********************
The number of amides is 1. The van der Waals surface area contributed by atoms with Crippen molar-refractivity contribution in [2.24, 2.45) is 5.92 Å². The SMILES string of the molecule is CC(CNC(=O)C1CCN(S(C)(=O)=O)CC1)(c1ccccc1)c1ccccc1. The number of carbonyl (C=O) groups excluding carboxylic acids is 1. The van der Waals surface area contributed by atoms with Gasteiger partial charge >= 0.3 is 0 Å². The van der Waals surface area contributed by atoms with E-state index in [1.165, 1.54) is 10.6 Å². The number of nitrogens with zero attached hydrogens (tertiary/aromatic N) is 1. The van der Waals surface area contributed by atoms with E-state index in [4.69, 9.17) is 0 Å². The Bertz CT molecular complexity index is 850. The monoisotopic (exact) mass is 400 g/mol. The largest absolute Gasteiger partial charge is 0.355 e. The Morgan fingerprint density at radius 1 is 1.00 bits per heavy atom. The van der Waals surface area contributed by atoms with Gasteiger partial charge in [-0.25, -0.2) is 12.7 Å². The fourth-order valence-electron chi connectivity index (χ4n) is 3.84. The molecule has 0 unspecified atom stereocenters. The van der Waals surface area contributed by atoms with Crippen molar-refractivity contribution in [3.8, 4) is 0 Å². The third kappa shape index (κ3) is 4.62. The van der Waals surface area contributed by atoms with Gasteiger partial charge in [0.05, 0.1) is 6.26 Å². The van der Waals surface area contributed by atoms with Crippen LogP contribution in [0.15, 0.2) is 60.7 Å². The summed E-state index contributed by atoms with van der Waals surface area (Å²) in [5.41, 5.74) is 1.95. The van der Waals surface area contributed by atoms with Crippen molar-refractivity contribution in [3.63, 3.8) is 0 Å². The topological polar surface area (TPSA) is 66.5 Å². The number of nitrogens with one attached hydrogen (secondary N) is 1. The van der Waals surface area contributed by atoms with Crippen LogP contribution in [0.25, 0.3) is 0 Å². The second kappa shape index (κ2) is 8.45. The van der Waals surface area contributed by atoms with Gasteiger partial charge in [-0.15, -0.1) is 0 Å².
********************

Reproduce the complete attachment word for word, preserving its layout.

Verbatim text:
The number of amides is 1. The van der Waals surface area contributed by atoms with Crippen molar-refractivity contribution in [2.24, 2.45) is 5.92 Å². The SMILES string of the molecule is CC(CNC(=O)C1CCN(S(C)(=O)=O)CC1)(c1ccccc1)c1ccccc1. The number of carbonyl (C=O) groups excluding carboxylic acids is 1. The van der Waals surface area contributed by atoms with Gasteiger partial charge >= 0.3 is 0 Å². The van der Waals surface area contributed by atoms with E-state index in [1.165, 1.54) is 10.6 Å². The number of nitrogens with zero attached hydrogens (tertiary/aromatic N) is 1. The van der Waals surface area contributed by atoms with E-state index in [4.69, 9.17) is 0 Å². The Bertz CT molecular complexity index is 850. The monoisotopic (exact) mass is 400 g/mol. The largest absolute Gasteiger partial charge is 0.355 e. The Morgan fingerprint density at radius 1 is 1.00 bits per heavy atom. The van der Waals surface area contributed by atoms with Gasteiger partial charge in [-0.25, -0.2) is 12.7 Å². The fourth-order valence-electron chi connectivity index (χ4n) is 3.84. The molecule has 0 unspecified atom stereocenters. The van der Waals surface area contributed by atoms with Crippen molar-refractivity contribution in [3.8, 4) is 0 Å². The third kappa shape index (κ3) is 4.62. The van der Waals surface area contributed by atoms with Gasteiger partial charge in [0.05, 0.1) is 6.26 Å². The van der Waals surface area contributed by atoms with Crippen LogP contribution in [0.15, 0.2) is 60.7 Å². The summed E-state index contributed by atoms with van der Waals surface area (Å²) in [5.41, 5.74) is 1.95. The van der Waals surface area contributed by atoms with Crippen molar-refractivity contribution in [3.63, 3.8) is 0 Å². The topological polar surface area (TPSA) is 66.5 Å². The number of nitrogens with one attached hydrogen (secondary N) is 1. The van der Waals surface area contributed by atoms with Crippen LogP contribution in [0.25, 0.3) is 0 Å². The second kappa shape index (κ2) is 8.45. The van der Waals surface area contributed by atoms with Gasteiger partial charge in [-0.15, -0.1) is 0 Å².